Bernardo Montilla, a father of six and a 43-year-old resident of a coastal village in Taytay, said the micro-grid alternative energy project under the Save, Invest, Nurture Access to Green Energy (SINAG) provided by the Pilipinas Shell Foundation, Inc. (PSFI), changed his life and his family. Montilla, who dwells in Sitio Binaluan in Liminancong, Taytay town told Palawan News that the project increased the productivity of his boat-building business. Montilla has been making boats for 15 years using no electricity and mainly relied only upon manual labor.
“Malaki pong tulong ‘yong Shell sa amin. ‘Yong nagsimula [ako sa pagagawa ng bangka], manu-mano pa ako, [samantalang] ngayon ang gamit natin [ay] high-tech na, mga idinadaan na natin sa kuryente. Malaki pong bagay ‘yon kesa sa mag-manu-mano ako,” Montilla said.
Now using electrical tools powered from the micro-grid electrification system of PSFI, Montilla said he no longer takes more than one month to complete a boat. He said with electricity from the micro-grid, his work just takes him less than a month.
PSFI Palawan program manager Marvi Trudeau said the people of Binaluan, who lives in a remote location, are unlikely to be rendered power by the government or by any commercial firms within the next five-to-10 years.
In 2016, PSFI brought to Montilla’s community the micro-grid alternative energy project that uses a combination of a 15-kilowatt solar array, five-kilowatt wind turbine, and a 33-kilovolt-ampere (kVA) diesel generator set prepared to support the electrical provisions for the community in times of low solar and wind storage, Trudeau said.
The energy gathered from the solar array and wind turbine is then stored in a 48,000-ampere-hour (AH) batteries, she added.
Montilla added he now earns extra since he is able to accept more clients.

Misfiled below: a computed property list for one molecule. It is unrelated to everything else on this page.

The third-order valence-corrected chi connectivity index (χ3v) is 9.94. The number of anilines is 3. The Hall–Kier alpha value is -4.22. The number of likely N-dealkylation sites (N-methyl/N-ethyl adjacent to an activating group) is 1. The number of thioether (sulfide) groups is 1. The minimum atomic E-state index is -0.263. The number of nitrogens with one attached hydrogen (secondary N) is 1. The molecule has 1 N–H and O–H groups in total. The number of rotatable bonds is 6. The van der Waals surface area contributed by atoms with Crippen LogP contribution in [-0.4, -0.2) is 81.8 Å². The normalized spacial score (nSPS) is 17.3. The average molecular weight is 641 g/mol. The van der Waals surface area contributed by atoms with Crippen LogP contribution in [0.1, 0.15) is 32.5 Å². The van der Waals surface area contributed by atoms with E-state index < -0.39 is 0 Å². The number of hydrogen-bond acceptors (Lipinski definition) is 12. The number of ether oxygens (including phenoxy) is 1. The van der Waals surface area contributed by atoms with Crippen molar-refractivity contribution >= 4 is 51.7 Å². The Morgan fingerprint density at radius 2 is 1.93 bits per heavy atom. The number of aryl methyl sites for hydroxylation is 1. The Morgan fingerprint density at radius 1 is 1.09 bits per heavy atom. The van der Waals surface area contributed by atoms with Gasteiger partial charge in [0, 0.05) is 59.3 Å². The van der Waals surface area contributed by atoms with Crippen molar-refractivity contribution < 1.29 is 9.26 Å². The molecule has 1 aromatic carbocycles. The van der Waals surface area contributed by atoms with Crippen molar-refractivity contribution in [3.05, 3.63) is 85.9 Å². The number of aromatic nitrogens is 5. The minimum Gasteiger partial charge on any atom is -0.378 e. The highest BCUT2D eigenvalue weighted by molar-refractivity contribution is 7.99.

“Mas maganda ngayon, mas mabilis tapos maraming nagpapagawa kasi anytime ang kuryente. Ngayon marami talaga [ang nagpapagawa], hindi ako mabakante na ng trabaho… ‘yon na rin ang tanging ibinubuhay ko sa pamilya ko, ‘yon na lang rin ang tanging paraan,” he said.
Montilla pointed out that he used to work with a three kilovolt-ampere (kVA) small generator worth P4,000 a month just to finish a boat.
Today, through the alternative energy project of PSFI, Montilla is only paying a maximum of P600 a month to the Binaluan Electric Association (BEA) not only for the electric consumption of his power tools but for his entire household use.
“Three hundred po ang minimum, pasawa na [sa gamit ng kuryente], araw-gabi. Kaya hindi ko na ginamit ang generator ko kasi malaki ang gastos, hindi katulad dito sa Shell. Talagang malaking bagay ang Shell,” Montilla said.
Montilla said he is now working on five big boats which he expects to complete in March next year.
One boat costs P30,000 to P200,000 to complete, depending on its size. However, the customer pays for all the expenses, he explained.
His minimum wage as a laborer is P20,000 per one completed boat, he added.
Montilla vowed to help and assume proper responsibility in their association to keep the sustainability of the project.
“Pangangalagaan namin ‘yong sistema. Hangga’t maari pangangalagaan namin unang-una sa mga maintenance, magtu-tulungan kami… alang-alang sa amin ‘yon, hindi lang sa isang tao [kundi] lahat kami makikinabang,” he said.
Earlier, Antero Rebueno, PSFI-A2E senior project officer said the minimum monthly electric bill a household is required to pay to their association is P300.
The BEA he explained collects the payment to be saved for their community’s future funds needed in purchasing new batteries for the system.
This micro-grid project has already been providing electricity to more than 500 IP residents of Binaluan, giving power to the community of 72 houses, a school building with four classrooms, church, daycare center, plaza stage, two purok centers, street lights, and a sitio basketball court.
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